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p338 Dear C McAdam, - I do not alter my judgment as to the Saturday meeting. Tuesday monthly, partially supplies conference, though only on general subjects, not inter-communication of receiving or exclusion. But if these meetings, you call county meetings, do not come, why are they kept on the list? A certain obstinacy, under the idea that it ministered to communion, made the thing fictitious. At South Croydon, they only read what concerned themselves, and give letters of commendation; and the proper local responsibility of these meetings which are not London, is in several cases weakened. I do not at all want to weaken the Saturday meeting, but to make it real. For the meetings in London, it was very useful, it did maintain the consciousness of unity, difficult in such a place as London. Had there been timely pliancy in dropping off meetings outside, the thing would have pruned itself. It became impractical, cumbersome, and fictitious. Croydon, Mitcham, and Plumstead, are not the unity of London.

In ninety-nine cases out of a hundred the local gatherings must form the judgment, but if they are to walk in unity in one place - in such a place as London, where people slip about not to be known, mention of cases in all the gatherings ought to take place. I have known a case where a person was known, far from the place where he sought entrance, and the brethren spared the admission of a bad person. The difficulty of a person copying beforehand is that it is on the paper before any conference. The received names might be so copied, and if even objection came from a gathering, a stroke of the pen suffices. I see no objection to brethren from suburban places coming if they wish. … My objection to it is, it is not real now. Begin by not putting a quarter or a half as you say on the papers, and make it real, letting these brethren freely come if they wish. But the character of the meeting has falsified into a registry, useful in its place and way, and a reading-meeting for young men if there was time. It ceased to be a collective work of those interested in the gatherings. No discipline, I quite admit, could be exercised there, but cases might be spoken of and conferred about with the common light of brethren from the various gatherings in London. Generally the local brethren alone know the details necessarily, but many general principles of the word and correctives might come in by common counsel.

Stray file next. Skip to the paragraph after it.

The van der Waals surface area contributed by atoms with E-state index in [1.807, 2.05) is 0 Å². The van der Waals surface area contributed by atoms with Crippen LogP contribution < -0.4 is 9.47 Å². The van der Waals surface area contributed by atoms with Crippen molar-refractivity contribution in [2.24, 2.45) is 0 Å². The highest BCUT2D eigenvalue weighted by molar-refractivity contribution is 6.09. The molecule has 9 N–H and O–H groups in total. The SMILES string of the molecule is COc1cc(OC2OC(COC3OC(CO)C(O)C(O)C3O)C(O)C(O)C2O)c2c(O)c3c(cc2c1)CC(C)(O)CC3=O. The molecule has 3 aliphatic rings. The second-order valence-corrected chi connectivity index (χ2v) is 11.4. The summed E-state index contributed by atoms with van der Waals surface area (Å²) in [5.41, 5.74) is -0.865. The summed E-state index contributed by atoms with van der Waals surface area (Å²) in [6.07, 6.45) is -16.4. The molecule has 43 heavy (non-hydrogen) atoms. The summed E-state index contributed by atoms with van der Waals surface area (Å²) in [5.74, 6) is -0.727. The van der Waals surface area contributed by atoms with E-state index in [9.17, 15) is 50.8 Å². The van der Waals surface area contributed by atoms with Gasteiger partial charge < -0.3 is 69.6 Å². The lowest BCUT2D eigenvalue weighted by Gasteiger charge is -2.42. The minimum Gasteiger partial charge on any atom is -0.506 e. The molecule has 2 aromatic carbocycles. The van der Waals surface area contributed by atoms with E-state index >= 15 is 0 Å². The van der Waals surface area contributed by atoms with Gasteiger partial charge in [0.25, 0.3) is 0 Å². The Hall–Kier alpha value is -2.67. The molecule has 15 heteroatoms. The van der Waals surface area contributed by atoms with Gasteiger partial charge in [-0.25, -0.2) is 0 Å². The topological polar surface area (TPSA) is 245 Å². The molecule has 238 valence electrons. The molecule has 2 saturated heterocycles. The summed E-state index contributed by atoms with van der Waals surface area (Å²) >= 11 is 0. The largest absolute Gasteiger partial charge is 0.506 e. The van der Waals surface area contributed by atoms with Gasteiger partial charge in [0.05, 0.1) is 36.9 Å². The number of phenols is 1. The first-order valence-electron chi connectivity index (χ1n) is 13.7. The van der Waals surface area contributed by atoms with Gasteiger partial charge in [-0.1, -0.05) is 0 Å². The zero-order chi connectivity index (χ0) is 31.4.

I have seen nothing in print of what you sent me, but I feel it useless to read such things. We have to give our testimony in the midst of acknowledged ruin; the more we feel it, the better. What you refer to here, is a regular plan, forming union by exchange of pulpits, but godly souls are feeling it. It raises the question, Is truth to be held to? The coming of this state of things exercised me deeply in 1827, now I work in the midst of it: "save yourselves from this untoward generation."

The clergy are simply evil, and as such minister to evil, but our business is with positive truth, and good, a testimony as clear and full as we can, and a walk holy, devoted and unworldly. If we look to Christ's people, the Lord will work His work as to them - and preach the gospel with earnestness while time yet remains. The testimony of the truth has certainly told on many consciences here, in the east of America.

Save a short sojourn at Philadelphia, perhaps a run to Washington, I am on my way west; but labourers, efficient ones, and patient ones, are wanting. I am told doors are open at Washington, and some good going on there.

Affectionately yours in the Lord.

Concord, 1875.